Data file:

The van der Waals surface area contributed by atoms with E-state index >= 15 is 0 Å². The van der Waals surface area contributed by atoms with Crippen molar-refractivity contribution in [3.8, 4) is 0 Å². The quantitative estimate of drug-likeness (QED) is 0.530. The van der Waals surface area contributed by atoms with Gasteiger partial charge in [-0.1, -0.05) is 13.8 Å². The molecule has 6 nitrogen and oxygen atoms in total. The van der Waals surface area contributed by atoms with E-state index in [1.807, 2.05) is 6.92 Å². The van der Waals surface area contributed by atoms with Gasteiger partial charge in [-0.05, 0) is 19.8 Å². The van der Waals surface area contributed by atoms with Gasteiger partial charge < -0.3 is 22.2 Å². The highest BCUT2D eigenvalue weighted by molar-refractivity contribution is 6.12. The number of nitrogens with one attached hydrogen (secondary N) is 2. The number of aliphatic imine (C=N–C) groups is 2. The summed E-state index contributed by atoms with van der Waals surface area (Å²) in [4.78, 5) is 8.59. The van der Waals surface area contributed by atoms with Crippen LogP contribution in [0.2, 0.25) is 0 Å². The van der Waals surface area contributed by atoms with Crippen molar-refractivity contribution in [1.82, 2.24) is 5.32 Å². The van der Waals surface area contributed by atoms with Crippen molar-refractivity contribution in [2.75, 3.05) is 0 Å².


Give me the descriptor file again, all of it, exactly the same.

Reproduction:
The van der Waals surface area contributed by atoms with E-state index >= 15 is 0 Å². The van der Waals surface area contributed by atoms with Crippen molar-refractivity contribution in [3.8, 4) is 0 Å². The quantitative estimate of drug-likeness (QED) is 0.530. The van der Waals surface area contributed by atoms with Gasteiger partial charge in [-0.1, -0.05) is 13.8 Å². The molecule has 6 nitrogen and oxygen atoms in total. The van der Waals surface area contributed by atoms with E-state index in [1.807, 2.05) is 6.92 Å². The van der Waals surface area contributed by atoms with Gasteiger partial charge in [-0.05, 0) is 19.8 Å². The van der Waals surface area contributed by atoms with Gasteiger partial charge < -0.3 is 22.2 Å². The highest BCUT2D eigenvalue weighted by molar-refractivity contribution is 6.12. The number of nitrogens with one attached hydrogen (secondary N) is 2. The number of aliphatic imine (C=N–C) groups is 2. The summed E-state index contributed by atoms with van der Waals surface area (Å²) in [4.78, 5) is 8.59. The van der Waals surface area contributed by atoms with Crippen LogP contribution in [0.2, 0.25) is 0 Å². The van der Waals surface area contributed by atoms with Crippen molar-refractivity contribution in [1.82, 2.24) is 5.32 Å². The van der Waals surface area contributed by atoms with Crippen molar-refractivity contribution in [2.75, 3.05) is 0 Å².